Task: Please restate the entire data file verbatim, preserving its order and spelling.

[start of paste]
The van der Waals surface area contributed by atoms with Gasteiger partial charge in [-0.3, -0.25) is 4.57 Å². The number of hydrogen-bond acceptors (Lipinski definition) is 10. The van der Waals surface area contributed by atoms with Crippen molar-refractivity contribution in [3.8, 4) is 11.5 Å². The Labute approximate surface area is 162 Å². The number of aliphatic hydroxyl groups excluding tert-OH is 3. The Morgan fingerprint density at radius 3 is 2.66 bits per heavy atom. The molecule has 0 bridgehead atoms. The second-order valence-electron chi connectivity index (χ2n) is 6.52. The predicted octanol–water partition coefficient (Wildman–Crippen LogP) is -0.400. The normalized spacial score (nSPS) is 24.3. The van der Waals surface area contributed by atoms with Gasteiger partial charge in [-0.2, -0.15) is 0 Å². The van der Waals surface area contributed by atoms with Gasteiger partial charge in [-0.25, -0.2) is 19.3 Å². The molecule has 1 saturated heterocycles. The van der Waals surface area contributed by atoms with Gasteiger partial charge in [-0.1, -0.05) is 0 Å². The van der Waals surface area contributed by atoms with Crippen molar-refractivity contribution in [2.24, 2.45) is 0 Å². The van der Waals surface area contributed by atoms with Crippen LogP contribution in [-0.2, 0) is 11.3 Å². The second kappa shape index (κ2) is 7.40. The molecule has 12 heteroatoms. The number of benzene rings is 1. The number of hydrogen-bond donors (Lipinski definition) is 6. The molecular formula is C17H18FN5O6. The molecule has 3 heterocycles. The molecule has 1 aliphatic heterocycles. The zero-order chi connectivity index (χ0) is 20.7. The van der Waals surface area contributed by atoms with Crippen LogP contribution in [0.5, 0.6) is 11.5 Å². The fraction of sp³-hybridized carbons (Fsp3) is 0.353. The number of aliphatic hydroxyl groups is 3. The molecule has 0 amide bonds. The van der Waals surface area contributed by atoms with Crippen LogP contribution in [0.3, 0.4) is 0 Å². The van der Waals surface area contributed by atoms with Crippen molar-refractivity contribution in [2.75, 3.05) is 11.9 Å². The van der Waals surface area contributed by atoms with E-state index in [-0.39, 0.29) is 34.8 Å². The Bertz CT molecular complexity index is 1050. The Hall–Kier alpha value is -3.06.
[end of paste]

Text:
The van der Waals surface area contributed by atoms with Gasteiger partial charge in [-0.3, -0.25) is 4.57 Å². The number of hydrogen-bond acceptors (Lipinski definition) is 10. The van der Waals surface area contributed by atoms with Crippen molar-refractivity contribution in [3.8, 4) is 11.5 Å². The Labute approximate surface area is 162 Å². The number of aliphatic hydroxyl groups excluding tert-OH is 3. The Morgan fingerprint density at radius 3 is 2.66 bits per heavy atom. The molecule has 0 bridgehead atoms. The second-order valence-electron chi connectivity index (χ2n) is 6.52. The predicted octanol–water partition coefficient (Wildman–Crippen LogP) is -0.400. The normalized spacial score (nSPS) is 24.3. The van der Waals surface area contributed by atoms with Gasteiger partial charge in [-0.2, -0.15) is 0 Å². The van der Waals surface area contributed by atoms with Gasteiger partial charge in [-0.25, -0.2) is 19.3 Å². The molecule has 1 saturated heterocycles. The van der Waals surface area contributed by atoms with Gasteiger partial charge in [-0.1, -0.05) is 0 Å². The van der Waals surface area contributed by atoms with Crippen molar-refractivity contribution in [2.24, 2.45) is 0 Å². The van der Waals surface area contributed by atoms with Crippen LogP contribution in [-0.2, 0) is 11.3 Å². The second kappa shape index (κ2) is 7.40. The molecule has 12 heteroatoms. The number of benzene rings is 1. The number of hydrogen-bond donors (Lipinski definition) is 6. The molecular formula is C17H18FN5O6. The molecule has 3 heterocycles. The molecule has 1 aliphatic heterocycles. The zero-order chi connectivity index (χ0) is 20.7. The van der Waals surface area contributed by atoms with Crippen LogP contribution in [0.5, 0.6) is 11.5 Å². The fraction of sp³-hybridized carbons (Fsp3) is 0.353. The number of aliphatic hydroxyl groups is 3. The molecule has 0 amide bonds. The van der Waals surface area contributed by atoms with Crippen LogP contribution in [0.3, 0.4) is 0 Å². The van der Waals surface area contributed by atoms with Crippen molar-refractivity contribution in [2.75, 3.05) is 11.9 Å². The van der Waals surface area contributed by atoms with E-state index in [-0.39, 0.29) is 34.8 Å². The Bertz CT molecular complexity index is 1050. The Hall–Kier alpha value is -3.06.